Back to the Basics
What do you do when you hit a bad patch?
When you can force the words to come but the story is flat.
Life happens, and when you are trying to make a career out of writing, you have to write through both good times and bad. My bad patch—the sudden and unexpected death of my younger sister last month—shut down my writing for a couple of weeks. And what I wrote after that wasn’t good. I gritted my teeth and powered through NaNoWriMo, but the story just didn’t . . . fly.
So what to do?
Simple. You go back to the basics. To the standards that make classic stories, the things that the human brains wants in a story. The stuff that had become second nature to you, automatically happening . . . until you were sick, grieving, angry, depressed, worried . . .
Sometimes you have to dig into your old notes and do it consciously.
Most of this stuff I learned here, or on Baen’s Bar, or in Sarah’s workshops. These are what I’m using to analyze a flat boring story.
First, what kind of story is this? Often referred to as the Six Basic Plots (or ten or forty-two.) I don’t like using “plot” in this sense, so I call it type of story and I’ve distilled it into what works for me.
Types of Stories
Sin and Redemption
Betrayal and Revenge
Overcoming High Odds
Coming of Age
Local Boy makes good
Generally there’s a single clear type, with some of the others popping up here and there.
I like to think of this in Star Wars terms. Very fitting, just now.
Both the first movie (episode 4, now) and the series as a whole have got plenty of Strangers Meeting—Farm boy meets sneaky damned droid, then meets mythical warrior, then meets galactic smugglers, then meets rebel princess—as well as the traditional romance loop of Han and Leia (immediate dislike, thrown together over and over, fall in love). The non-romantic version involves both (or six in this case) parties coming to understand and appreciate the very different POV.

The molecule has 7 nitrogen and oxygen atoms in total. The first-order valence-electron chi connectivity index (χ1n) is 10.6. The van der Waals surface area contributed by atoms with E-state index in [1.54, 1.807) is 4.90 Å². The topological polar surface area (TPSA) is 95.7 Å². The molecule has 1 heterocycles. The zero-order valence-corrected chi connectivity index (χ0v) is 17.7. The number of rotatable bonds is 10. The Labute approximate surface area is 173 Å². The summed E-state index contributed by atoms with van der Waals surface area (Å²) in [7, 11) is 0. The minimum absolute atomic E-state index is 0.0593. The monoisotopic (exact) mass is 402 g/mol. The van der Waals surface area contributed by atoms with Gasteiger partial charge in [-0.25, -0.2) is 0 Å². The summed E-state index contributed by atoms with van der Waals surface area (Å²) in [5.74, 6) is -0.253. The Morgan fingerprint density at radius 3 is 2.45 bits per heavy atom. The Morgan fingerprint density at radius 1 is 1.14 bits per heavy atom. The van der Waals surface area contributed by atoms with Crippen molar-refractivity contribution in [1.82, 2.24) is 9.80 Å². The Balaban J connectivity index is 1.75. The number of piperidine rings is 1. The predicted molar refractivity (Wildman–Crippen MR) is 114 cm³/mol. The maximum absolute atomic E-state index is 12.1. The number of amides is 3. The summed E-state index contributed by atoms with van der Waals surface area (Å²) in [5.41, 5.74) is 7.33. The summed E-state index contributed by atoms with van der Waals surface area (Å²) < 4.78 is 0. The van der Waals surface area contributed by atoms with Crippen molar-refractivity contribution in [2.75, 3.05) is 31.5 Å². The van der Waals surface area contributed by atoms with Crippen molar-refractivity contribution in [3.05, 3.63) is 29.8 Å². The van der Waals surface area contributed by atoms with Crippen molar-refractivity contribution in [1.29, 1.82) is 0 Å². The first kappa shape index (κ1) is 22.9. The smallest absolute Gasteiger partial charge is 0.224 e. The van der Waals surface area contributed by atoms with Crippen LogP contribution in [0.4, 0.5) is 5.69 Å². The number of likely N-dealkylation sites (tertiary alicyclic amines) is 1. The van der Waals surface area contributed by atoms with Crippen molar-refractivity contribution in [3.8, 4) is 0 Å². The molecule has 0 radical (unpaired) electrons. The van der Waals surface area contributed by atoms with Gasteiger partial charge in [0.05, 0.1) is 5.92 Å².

It’s got Sin and Redemption, both the small—Han leaves with his reward, then returns to help in the battle against the Death Star—and large with Darth Vader’s redeeming sacrifice at the end.
It’s rife with Impersonation, from “Aren’t you a little short for a storm trooper?” to Slave Leia getting inside Jabba’s organization.
And Coming of Age and Local Boy Makes Good are what Luke’s all about.
But mostly, it’s a big Quest with the goal of overthrowing a brutal tyranny.
So I pull out one of my flat stories—not going to look at the NaNo mess for awhile, but I’ve got a fair number of “feels flat” stories sitting on the shelf—and I look it over.
Well . . . there’s a bit of Sin and Redemption as part of Coming of Age. But it’s sort of weak. Hmmm. And there’s a lot of the Protagonist’s POV in there. What kind of story has she got? Striving for power, manipulation . . . Betrayal and revenge? Meh, sort of.
Ugh! I’m beginning to see the problem. I need to figure out what sort of story this is. I mean there’s action, and big fight at the end . . . but the odds aren’t that high . . . unless I leave out the strongest witch . . . who really has the least connection to the story problem . . .
Oh. Wrong Main Character. Right. So the computer nerd witch is going to have to do the heavy lifting. And fight the bad witches who are stronger than she is.
And then there’s the boring story line.
How do I fix that? Well, let’s start by looking at the story structure, to see if there are specific spots where it’s falling down. This is